SALT LAKE CITY – The room is pitch dark, and the only sound is “Every Breath you Take,” by The Police. Turning up the lights offers little more for the eyes: The theater at Sugar Space Arts Warehouse is painted black, the floor and walls serving as a flat canvas for the imagination. Once the music dims, a woman in camouflage Air Force fatigues takes center stage and begins to deliver a monologue.
She, billed only as “The Pilot,” in People Production’s Grounded, is a present day American Air Force pilot stationed in the Middle East. She has worked hard to make it in a male-dominated field because she loves to be alone in her plane, engulfed in the blue sky. Meeting a man on leave and becoming pregnant changes everything. She’s forced to leave her plane, her boys, and the sky she loves, and take a desk job for the duration of the pregnancy. The baby brings with it marriage, a move to the suburbs, and another transfer.
The Pilot’s new gig is as a drone pilot. Every day she drives an hour through the Las Vegas desert to work a twelve hour shift on base. She communicates with her team through a headset and is replaced by another pilot, mid flight, when her shift is through. This arrangement introduces an unusual disconnect between two realities: The Pilot spends 12 hours each day piloting a drone in a war on the opposite side of the world from her office; she then drives home in time to tuck her daughter into bed and share dinner with her husband.
As The Pilot, Alison Lente delivers her monologue in the present tense, allowing the audience to share her experience with her. Lente’s dynamic performance pulled the audience into each moment, her emotions palpable: her love of flight, the excitement of a new relationship, surprise and joy of her pregnancy, and apprehension for a desk job.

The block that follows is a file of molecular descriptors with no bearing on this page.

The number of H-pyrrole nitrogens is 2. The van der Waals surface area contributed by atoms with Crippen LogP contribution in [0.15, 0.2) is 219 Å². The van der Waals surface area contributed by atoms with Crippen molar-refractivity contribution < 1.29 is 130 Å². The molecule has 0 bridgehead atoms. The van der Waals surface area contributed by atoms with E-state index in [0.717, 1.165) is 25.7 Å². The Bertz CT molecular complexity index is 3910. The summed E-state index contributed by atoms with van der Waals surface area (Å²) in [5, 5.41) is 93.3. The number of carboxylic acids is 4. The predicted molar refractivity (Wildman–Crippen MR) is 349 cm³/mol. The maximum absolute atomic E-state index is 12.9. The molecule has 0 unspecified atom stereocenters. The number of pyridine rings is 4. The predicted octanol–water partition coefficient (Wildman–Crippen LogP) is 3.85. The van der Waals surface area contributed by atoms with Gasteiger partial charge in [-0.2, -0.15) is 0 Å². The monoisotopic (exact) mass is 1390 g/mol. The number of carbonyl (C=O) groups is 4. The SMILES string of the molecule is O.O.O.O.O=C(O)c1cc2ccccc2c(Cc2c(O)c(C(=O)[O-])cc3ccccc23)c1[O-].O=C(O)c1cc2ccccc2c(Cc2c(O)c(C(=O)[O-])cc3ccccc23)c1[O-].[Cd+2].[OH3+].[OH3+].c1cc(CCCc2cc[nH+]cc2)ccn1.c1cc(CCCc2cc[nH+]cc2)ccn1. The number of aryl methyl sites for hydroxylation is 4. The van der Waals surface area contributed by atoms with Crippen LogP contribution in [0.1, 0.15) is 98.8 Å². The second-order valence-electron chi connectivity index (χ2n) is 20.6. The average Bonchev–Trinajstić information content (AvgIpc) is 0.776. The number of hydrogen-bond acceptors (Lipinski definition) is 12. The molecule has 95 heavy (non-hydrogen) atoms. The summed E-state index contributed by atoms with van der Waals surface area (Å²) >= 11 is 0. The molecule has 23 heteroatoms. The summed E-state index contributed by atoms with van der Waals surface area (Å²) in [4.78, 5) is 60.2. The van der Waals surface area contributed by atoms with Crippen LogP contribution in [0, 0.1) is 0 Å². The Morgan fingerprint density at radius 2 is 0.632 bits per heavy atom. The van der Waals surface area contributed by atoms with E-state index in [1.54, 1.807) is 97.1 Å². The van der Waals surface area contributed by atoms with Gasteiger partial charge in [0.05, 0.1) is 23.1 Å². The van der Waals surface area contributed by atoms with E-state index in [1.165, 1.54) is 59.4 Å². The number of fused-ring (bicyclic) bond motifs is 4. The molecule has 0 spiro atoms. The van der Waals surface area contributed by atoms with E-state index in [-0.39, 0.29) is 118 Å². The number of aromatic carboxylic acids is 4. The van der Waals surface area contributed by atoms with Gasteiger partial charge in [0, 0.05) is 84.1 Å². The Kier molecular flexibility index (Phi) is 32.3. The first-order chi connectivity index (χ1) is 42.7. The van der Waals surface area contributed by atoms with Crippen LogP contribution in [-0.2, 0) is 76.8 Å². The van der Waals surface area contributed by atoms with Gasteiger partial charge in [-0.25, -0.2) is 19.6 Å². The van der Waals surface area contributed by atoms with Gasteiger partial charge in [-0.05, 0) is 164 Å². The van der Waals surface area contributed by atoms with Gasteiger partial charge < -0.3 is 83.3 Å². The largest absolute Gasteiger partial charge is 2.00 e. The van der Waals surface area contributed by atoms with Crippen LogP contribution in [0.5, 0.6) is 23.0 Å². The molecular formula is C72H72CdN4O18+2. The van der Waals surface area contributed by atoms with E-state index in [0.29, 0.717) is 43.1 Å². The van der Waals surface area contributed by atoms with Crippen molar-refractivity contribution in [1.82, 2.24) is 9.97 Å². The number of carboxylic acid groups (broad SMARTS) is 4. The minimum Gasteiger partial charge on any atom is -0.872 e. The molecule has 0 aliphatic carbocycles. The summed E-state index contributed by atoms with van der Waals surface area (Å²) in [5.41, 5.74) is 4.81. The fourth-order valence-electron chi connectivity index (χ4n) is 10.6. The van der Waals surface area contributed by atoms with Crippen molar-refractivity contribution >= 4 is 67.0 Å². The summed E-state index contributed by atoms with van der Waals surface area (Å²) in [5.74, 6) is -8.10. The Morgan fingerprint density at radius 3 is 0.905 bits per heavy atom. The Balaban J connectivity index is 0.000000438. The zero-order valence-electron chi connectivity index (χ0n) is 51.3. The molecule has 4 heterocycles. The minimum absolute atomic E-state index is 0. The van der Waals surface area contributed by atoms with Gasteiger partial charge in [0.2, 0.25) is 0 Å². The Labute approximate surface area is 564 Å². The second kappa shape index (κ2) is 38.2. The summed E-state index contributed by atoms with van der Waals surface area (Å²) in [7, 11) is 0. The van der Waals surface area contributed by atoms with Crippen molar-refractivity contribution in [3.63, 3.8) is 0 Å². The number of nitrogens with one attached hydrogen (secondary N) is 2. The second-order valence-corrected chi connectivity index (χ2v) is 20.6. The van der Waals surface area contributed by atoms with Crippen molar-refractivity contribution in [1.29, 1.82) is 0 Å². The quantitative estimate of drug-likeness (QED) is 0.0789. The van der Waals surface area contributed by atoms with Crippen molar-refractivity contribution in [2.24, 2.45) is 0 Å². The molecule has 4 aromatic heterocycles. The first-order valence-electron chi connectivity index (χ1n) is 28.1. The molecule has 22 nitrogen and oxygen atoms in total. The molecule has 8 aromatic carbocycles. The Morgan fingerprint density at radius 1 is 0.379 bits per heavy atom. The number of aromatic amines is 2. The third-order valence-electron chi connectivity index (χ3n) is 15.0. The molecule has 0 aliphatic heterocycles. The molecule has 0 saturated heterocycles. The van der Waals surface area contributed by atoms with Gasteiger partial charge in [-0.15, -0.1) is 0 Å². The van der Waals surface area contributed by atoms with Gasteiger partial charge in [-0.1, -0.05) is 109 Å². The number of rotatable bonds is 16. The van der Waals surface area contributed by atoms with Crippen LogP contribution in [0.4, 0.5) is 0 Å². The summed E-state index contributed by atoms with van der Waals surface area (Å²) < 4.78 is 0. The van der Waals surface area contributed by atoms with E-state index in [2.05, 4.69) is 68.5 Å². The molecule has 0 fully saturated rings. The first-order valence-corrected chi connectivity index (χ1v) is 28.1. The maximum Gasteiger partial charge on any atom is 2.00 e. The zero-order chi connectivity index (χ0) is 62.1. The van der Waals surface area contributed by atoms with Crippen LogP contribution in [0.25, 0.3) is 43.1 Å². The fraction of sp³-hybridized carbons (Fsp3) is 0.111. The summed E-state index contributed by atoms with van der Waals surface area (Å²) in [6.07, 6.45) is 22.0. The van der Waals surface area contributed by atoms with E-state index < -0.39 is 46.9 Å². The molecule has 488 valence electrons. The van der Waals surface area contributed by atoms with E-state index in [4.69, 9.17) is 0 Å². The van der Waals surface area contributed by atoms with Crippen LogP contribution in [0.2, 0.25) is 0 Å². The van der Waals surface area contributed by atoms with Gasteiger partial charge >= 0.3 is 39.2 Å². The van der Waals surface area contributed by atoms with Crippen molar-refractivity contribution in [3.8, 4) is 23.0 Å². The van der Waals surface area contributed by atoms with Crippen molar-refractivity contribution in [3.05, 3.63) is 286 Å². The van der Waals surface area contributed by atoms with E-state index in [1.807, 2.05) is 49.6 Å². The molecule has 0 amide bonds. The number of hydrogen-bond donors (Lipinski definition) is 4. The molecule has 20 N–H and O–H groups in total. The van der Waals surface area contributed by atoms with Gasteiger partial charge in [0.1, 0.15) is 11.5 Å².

In George Brant’s haunting script, The Pilot’s experience becomes one of increasingly vivid internal turmoil. Her gradual journey inside herself feels natural, even if it is unfamiliar to most in the audience. The steady progress of the story is helped by The Pilot’s unstraying voice: even as her descriptions become more poignant, her distinct vernacular stays the same.
George Brant’s script is emotionally moving and breathtaking in its descriptions, and Richard Scharine directed Alison Lente in a gripping performance. I have only two complaints. First, the lighting (Mike James) brightened and dimmed often throughout the performance. Sudden bursts of light made sense when they corresponded with a bomb being dropped. But other times, I couldn’t figure out what it signified and found myself trying to keep track of whether the lights went up and down with the passage of days or with emotions or what? I never figured it out, and ultimately, the effect was distracting.
Second, Lente needed repeated help with her lines. I kept a tally after the first few times, and I counted more than 20 counts of her asking for her line. While Lente’s acting rebounded impressively after each stumble over lines, the pauses pulled me out of the play’s reality each time. I ultimately found myself on edge every time Lente expressed a strong feeling, in case she was actually just straining to remember her line, rather than acting. Its high praise of Lente’s acting that I still really enjoyed the play considering all the pauses. Still, I would highly recommend presenting the production as a “reading” if this pattern continues. Lente’s performance was spectacular, and I’d find the very occasional glance at a script far less distracting than pauses for Scharine to feed her lines.
Despite those two significant distractions, I enjoyed Grounded. Brant’s powerful script illuminates the imaginary boundaries humans place between their work and personal lives, and the turmoil that can ensue when those boundaries become blurred. Even with the forgotten lines, this is the strongest acting I’ve seen from Lente: she gave herself to the role in a way that made the show feel more like a pilot sharing her story than like an actress delivering lines. Grounded’s relevance to modern-day warfare and our relationship to reality is elegantly strung together and offers both a thought-provoking and heart-rending experience.